- According to Bankrate, the average annual percentage rate for retail credit cards hit a record 28.93%, up from 26.72% last year.
- “We’ve seen interest rates on all kinds of credit cards rise in recent years, but store cards are getting more and more attention,” said Ted Rossman, senior industry analyst at Bankrate.
- There are three things to consider when looking at retail credit cards.
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With the average interest rate on retail store credit cards approaching 30%, many holiday shoppers could face even more financial trouble this year if they carry balances.
According to new data, the average annual percentage rate of commercial cards reached 28.93%, a new record, from 26.72% last year. Bank interest rate.
“We’ve seen interest rates on all kinds of credit cards rise in recent years, but store cards are getting more and more attention,” said Ted Rossman, senior industry analyst at Bankrate.
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In the past, Matt Schulz, LendingTree’s chief credit analyst, said interest rates of 29.99 percent are listed on all types of credit cards as so-called penalty rates, or the rate the issuer will charge a consumer who defaults on payments.
“It’s becoming more and more common for this to be a possible standard rate on many credit cards,” Schulz told CNBC in a previous interview.
While it may be easier to qualify for retail store credit cards, especially for those with low credit scores or little credit history, experts say consumers should be careful when deciding to open a line of credit with such a high rate.
Retail credit cards can help shoppers save money on purchases and gain early access to sales; This can be a valuable benefit as long as you pay off the card in full. But experts say you may want to avoid them if you’re going to maintain balance.
“With interest rates this high, if you carry that debt for a long time, those purchases can cost you more than double the price when you first purchased the item,” said Sara Rathner, credit card expert and writer at NerdWallet.
Holiday debt has a way of sticking around. Nearly 52 percent of Americans incurred credit card debt while holiday shopping last year, and as of mid-August, nearly a third had yet to pay off their balance, according to NerdWallet’s. 2023 Christmas Shopping Report.
But nearly 74% of 2023 holiday shoppers still plan to use a credit card to buy gifts this year, NerdWallet finds.
For holiday shoppers who might consider opening a retail credit card for holiday purchases, Bankrate’s said it might be wise to do so if a big discount is offered or if the purchase is something you or the gift recipient will benefit from in the long run. Rossman.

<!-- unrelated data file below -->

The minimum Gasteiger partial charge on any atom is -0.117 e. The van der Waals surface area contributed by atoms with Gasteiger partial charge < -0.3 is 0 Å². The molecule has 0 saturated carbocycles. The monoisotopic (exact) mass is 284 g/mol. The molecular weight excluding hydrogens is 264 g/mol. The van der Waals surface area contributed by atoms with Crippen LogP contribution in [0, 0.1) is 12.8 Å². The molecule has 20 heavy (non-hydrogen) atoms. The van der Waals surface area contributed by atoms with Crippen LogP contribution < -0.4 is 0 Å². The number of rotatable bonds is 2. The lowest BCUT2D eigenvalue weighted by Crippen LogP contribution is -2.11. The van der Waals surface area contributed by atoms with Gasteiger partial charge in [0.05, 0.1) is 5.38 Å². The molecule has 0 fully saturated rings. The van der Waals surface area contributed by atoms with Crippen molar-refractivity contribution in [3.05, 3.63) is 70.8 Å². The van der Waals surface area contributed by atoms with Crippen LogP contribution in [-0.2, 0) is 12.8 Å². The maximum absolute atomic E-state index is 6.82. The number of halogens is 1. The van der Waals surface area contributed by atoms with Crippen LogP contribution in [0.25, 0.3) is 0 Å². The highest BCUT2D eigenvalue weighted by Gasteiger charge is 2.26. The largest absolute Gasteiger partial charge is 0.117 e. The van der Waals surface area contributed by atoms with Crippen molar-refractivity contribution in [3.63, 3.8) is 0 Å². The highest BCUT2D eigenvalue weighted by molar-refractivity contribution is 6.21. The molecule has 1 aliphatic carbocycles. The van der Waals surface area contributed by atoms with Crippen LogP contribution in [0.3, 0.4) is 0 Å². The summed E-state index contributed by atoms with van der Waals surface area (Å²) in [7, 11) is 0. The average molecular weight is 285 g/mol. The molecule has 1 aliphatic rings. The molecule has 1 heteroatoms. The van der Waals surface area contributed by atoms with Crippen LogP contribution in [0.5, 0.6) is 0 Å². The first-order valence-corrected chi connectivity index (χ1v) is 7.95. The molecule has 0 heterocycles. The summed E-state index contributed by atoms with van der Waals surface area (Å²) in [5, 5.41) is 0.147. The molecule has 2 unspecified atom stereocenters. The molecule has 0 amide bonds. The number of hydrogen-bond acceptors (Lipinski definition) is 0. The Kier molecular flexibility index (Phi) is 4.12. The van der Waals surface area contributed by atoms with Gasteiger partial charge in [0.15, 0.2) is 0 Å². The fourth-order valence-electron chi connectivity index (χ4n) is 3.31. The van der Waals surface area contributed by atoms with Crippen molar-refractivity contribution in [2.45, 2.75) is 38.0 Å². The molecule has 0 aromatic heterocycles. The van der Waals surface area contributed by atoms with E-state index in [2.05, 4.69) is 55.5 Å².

Otherwise, Rathner added, shoppers may want to question what impact the transaction will have on their financial future.
Retail credit cards often offer a 0% interest promotion, described as “deferred interest.” But if the cardholder accidentally misses a payment or doesn’t pay the full balance, “these 0% promotions can be dangerous,” Rossman said.
NerdWallet’s Rathner said consumers may see deferred interest offers more commonly at stores where they’re more likely to make large purchases like appliances or furniture.
With interest rates this high, these purchases can cost you more than double the initial cost.
Credit cards expert and writer at NerdWallet.
With a deferred interest agreement, cardholders are given a certain period of time to make payments with 0% interest. He added that if they haven’t paid off the purchase in full by the end of the period, they will not only earn interest on the remaining balance, but will also be paid interest retroactively on the original purchase price.
“If you bought a sofa for $2,000 and you still owe $500 when the promotion ends, you not only owe $500 in interest, you owe $2,000 in interest,” Rathner said.
Rossman added that this is a “very sneaky” and common tactic often used in retail cards.
Take your time when deciding whether to open a new line of credit, but don’t decide at the checkout.
“People make bad decisions because they don’t think things through or understand what’s going on,” Rossman said.
Ask for a take-home brochure and then research the credit card and its terms online. See what other offerings are available and perhaps evaluate competing products against each other to find the option that best suits your needs, Rathner added.
“Don’t make this decision during the holiday season in a crowded store with everyone behind you yelling at you to finish,” Rathner said.